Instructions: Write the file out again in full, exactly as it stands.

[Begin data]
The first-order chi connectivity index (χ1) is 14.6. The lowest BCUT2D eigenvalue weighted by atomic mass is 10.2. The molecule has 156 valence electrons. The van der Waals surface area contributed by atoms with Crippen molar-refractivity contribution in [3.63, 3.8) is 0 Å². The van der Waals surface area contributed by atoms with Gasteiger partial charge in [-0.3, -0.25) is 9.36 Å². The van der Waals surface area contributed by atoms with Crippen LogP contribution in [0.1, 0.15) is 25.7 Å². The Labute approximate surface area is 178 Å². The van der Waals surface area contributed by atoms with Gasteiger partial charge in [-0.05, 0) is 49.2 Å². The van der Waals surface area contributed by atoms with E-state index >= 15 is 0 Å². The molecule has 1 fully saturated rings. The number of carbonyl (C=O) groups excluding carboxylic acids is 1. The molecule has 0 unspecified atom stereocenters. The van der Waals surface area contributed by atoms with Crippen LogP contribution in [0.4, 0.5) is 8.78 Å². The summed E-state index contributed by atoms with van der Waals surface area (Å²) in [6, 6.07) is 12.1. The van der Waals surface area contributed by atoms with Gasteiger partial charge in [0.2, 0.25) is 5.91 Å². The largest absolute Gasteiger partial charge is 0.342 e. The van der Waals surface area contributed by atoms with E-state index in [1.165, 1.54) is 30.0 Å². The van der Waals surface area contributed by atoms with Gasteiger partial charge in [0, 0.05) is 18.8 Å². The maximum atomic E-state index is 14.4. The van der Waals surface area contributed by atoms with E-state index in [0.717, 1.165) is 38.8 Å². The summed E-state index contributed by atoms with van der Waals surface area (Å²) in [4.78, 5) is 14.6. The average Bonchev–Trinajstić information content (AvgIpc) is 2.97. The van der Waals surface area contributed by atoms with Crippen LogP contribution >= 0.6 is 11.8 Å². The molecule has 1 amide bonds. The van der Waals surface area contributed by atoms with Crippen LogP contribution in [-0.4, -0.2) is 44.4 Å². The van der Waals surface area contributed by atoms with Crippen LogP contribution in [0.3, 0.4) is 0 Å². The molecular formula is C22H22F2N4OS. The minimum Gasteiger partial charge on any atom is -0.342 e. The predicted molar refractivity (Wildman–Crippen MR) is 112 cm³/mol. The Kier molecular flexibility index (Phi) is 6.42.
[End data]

The first-order chi connectivity index (χ1) is 14.6. The lowest BCUT2D eigenvalue weighted by atomic mass is 10.2. The molecule has 156 valence electrons. The van der Waals surface area contributed by atoms with Crippen molar-refractivity contribution in [3.63, 3.8) is 0 Å². The van der Waals surface area contributed by atoms with Gasteiger partial charge in [-0.3, -0.25) is 9.36 Å². The van der Waals surface area contributed by atoms with Crippen LogP contribution in [0.1, 0.15) is 25.7 Å². The Labute approximate surface area is 178 Å². The van der Waals surface area contributed by atoms with Gasteiger partial charge in [-0.05, 0) is 49.2 Å². The van der Waals surface area contributed by atoms with E-state index >= 15 is 0 Å². The molecule has 1 fully saturated rings. The number of carbonyl (C=O) groups excluding carboxylic acids is 1. The molecule has 0 unspecified atom stereocenters. The van der Waals surface area contributed by atoms with Crippen LogP contribution in [0.4, 0.5) is 8.78 Å². The summed E-state index contributed by atoms with van der Waals surface area (Å²) in [6, 6.07) is 12.1. The van der Waals surface area contributed by atoms with Gasteiger partial charge in [0.2, 0.25) is 5.91 Å². The largest absolute Gasteiger partial charge is 0.342 e. The van der Waals surface area contributed by atoms with E-state index in [1.165, 1.54) is 30.0 Å². The van der Waals surface area contributed by atoms with Gasteiger partial charge in [0, 0.05) is 18.8 Å². The maximum atomic E-state index is 14.4. The van der Waals surface area contributed by atoms with E-state index in [0.717, 1.165) is 38.8 Å². The summed E-state index contributed by atoms with van der Waals surface area (Å²) in [4.78, 5) is 14.6. The average Bonchev–Trinajstić information content (AvgIpc) is 2.97. The van der Waals surface area contributed by atoms with Crippen LogP contribution >= 0.6 is 11.8 Å². The molecule has 1 amide bonds. The van der Waals surface area contributed by atoms with Crippen LogP contribution in [-0.4, -0.2) is 44.4 Å². The van der Waals surface area contributed by atoms with Crippen LogP contribution in [0.3, 0.4) is 0 Å². The molecular formula is C22H22F2N4OS. The minimum Gasteiger partial charge on any atom is -0.342 e. The predicted molar refractivity (Wildman–Crippen MR) is 112 cm³/mol. The Kier molecular flexibility index (Phi) is 6.42.